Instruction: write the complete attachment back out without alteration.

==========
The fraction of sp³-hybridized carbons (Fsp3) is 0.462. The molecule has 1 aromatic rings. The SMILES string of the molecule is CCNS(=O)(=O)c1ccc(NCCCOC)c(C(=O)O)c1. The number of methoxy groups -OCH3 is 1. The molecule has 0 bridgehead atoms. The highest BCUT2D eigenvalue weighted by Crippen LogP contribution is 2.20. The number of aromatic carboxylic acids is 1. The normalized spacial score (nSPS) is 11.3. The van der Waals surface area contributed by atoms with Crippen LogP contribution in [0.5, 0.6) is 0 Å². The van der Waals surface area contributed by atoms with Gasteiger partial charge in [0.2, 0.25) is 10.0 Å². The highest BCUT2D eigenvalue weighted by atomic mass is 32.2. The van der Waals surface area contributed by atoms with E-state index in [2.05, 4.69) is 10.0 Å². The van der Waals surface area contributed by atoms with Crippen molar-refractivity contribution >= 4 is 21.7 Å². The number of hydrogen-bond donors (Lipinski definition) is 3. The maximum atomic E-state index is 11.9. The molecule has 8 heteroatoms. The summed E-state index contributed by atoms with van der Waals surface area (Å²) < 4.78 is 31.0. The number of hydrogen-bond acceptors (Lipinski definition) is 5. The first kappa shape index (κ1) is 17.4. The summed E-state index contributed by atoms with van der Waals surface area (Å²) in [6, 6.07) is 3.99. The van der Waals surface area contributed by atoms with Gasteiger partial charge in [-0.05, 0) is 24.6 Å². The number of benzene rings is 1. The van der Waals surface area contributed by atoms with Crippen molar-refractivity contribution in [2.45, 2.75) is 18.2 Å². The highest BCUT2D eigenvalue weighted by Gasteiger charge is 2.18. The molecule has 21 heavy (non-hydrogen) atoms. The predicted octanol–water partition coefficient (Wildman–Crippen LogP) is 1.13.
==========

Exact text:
The fraction of sp³-hybridized carbons (Fsp3) is 0.462. The molecule has 1 aromatic rings. The SMILES string of the molecule is CCNS(=O)(=O)c1ccc(NCCCOC)c(C(=O)O)c1. The number of methoxy groups -OCH3 is 1. The molecule has 0 bridgehead atoms. The highest BCUT2D eigenvalue weighted by Crippen LogP contribution is 2.20. The number of aromatic carboxylic acids is 1. The normalized spacial score (nSPS) is 11.3. The van der Waals surface area contributed by atoms with Crippen LogP contribution in [0.5, 0.6) is 0 Å². The van der Waals surface area contributed by atoms with Gasteiger partial charge in [0.2, 0.25) is 10.0 Å². The highest BCUT2D eigenvalue weighted by atomic mass is 32.2. The van der Waals surface area contributed by atoms with E-state index in [2.05, 4.69) is 10.0 Å². The van der Waals surface area contributed by atoms with Crippen molar-refractivity contribution >= 4 is 21.7 Å². The number of hydrogen-bond donors (Lipinski definition) is 3. The maximum atomic E-state index is 11.9. The molecule has 8 heteroatoms. The summed E-state index contributed by atoms with van der Waals surface area (Å²) < 4.78 is 31.0. The number of hydrogen-bond acceptors (Lipinski definition) is 5. The first kappa shape index (κ1) is 17.4. The summed E-state index contributed by atoms with van der Waals surface area (Å²) in [6, 6.07) is 3.99. The van der Waals surface area contributed by atoms with Gasteiger partial charge in [-0.05, 0) is 24.6 Å². The number of benzene rings is 1. The van der Waals surface area contributed by atoms with Crippen molar-refractivity contribution in [2.45, 2.75) is 18.2 Å². The highest BCUT2D eigenvalue weighted by Gasteiger charge is 2.18. The molecule has 21 heavy (non-hydrogen) atoms. The predicted octanol–water partition coefficient (Wildman–Crippen LogP) is 1.13.